• Images are projected onto the Sydney Opera House July 6, 2007 in Sydney, by the Make Poverty History campaign. (Getty)
Almost 14 per cent of all Australians are living below the poverty line and ACOSS says the federal budget is likely to increase the rate.
Source:
12 Oct 2014 - 12:36 PM  UPDATED 12 Oct 2014 - 8:09 PM

Almost one in seven Australians are living below the poverty line.

And the Australian Council of Social Service fears that federal budget measures will make it worse.

ACOSS has released a report revealing poverty is growing in Australia, with an estimated 2.5 million people, or 13.9 per cent, living below the internationally accepted poverty line.

It also found 603,000, or 17.7 per cent, of all children are living in poverty.

"This is alarming and highlights the need for a national plan to tackle the scourge of poverty which diminishes us all in one of the wealthiest countries in the world," ACOSS CEO Cassandra Goldie said on Sunday.

"This finding brings into focus the sheer inadequacy of these allowance payments, which fall well below the poverty line."

Dr Goldie said there were two critical ways government policy could alleviate poverty: housing and basic income support.

"Thirty-six dollars a day is not enough security - there is a real risk of poverty while struggling on the Newstart allowance," Dr Goldie said.

The poverty line for a single adult is $400 per week yet the maximum rate of payment for a single person on Newstart is $501 a fortnight.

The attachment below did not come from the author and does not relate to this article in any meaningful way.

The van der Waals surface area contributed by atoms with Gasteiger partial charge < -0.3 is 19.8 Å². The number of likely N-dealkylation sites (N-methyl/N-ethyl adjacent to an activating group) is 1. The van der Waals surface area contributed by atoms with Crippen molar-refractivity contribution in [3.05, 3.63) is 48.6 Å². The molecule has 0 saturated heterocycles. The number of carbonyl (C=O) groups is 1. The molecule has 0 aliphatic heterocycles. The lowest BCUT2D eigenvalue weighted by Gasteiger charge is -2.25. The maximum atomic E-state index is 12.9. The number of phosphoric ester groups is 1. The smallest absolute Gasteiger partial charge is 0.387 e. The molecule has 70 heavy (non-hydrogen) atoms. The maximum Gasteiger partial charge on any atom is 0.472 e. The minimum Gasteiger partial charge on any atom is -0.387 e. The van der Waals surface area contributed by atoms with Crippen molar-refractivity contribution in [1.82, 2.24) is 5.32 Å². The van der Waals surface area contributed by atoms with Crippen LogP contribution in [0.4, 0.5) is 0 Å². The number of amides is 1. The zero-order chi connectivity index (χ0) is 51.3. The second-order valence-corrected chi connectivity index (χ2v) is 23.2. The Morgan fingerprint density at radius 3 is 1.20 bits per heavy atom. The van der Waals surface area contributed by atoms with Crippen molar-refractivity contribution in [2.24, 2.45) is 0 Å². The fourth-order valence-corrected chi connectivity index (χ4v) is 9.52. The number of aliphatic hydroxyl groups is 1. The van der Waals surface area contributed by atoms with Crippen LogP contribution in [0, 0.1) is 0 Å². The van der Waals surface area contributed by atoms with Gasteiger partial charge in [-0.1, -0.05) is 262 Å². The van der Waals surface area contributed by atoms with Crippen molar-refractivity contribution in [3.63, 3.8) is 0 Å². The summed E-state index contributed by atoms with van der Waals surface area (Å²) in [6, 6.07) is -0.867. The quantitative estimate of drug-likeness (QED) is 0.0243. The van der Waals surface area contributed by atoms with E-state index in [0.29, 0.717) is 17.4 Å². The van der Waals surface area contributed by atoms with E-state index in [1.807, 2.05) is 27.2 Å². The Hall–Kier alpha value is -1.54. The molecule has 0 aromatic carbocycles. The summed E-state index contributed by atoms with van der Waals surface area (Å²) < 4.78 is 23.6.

When Rent Assistance and other supplementary payments are added, it's only $303 per week.

That's $97 per week below the median income poverty line.

The report found those most likely to be living in poverty are people who are unemployed (61.2 per cent) and those in households that rely on social security as the main source of income (40.1 per cent), particularly on Newstart.

Dr Goldie said the report emphasised dangers in the federal budget, including plans to reduce indexation of pension payments.

"(This) is likely to result in higher poverty rates over time," she said.

"These overall findings are a wake-up call for us as a community and shine a spotlight on the current policy direction of the federal government.

"It provides an opportunity for the government to work with the whole community to reconfigure its first budget and national policy priorities around the urgent need to address poverty in Australia."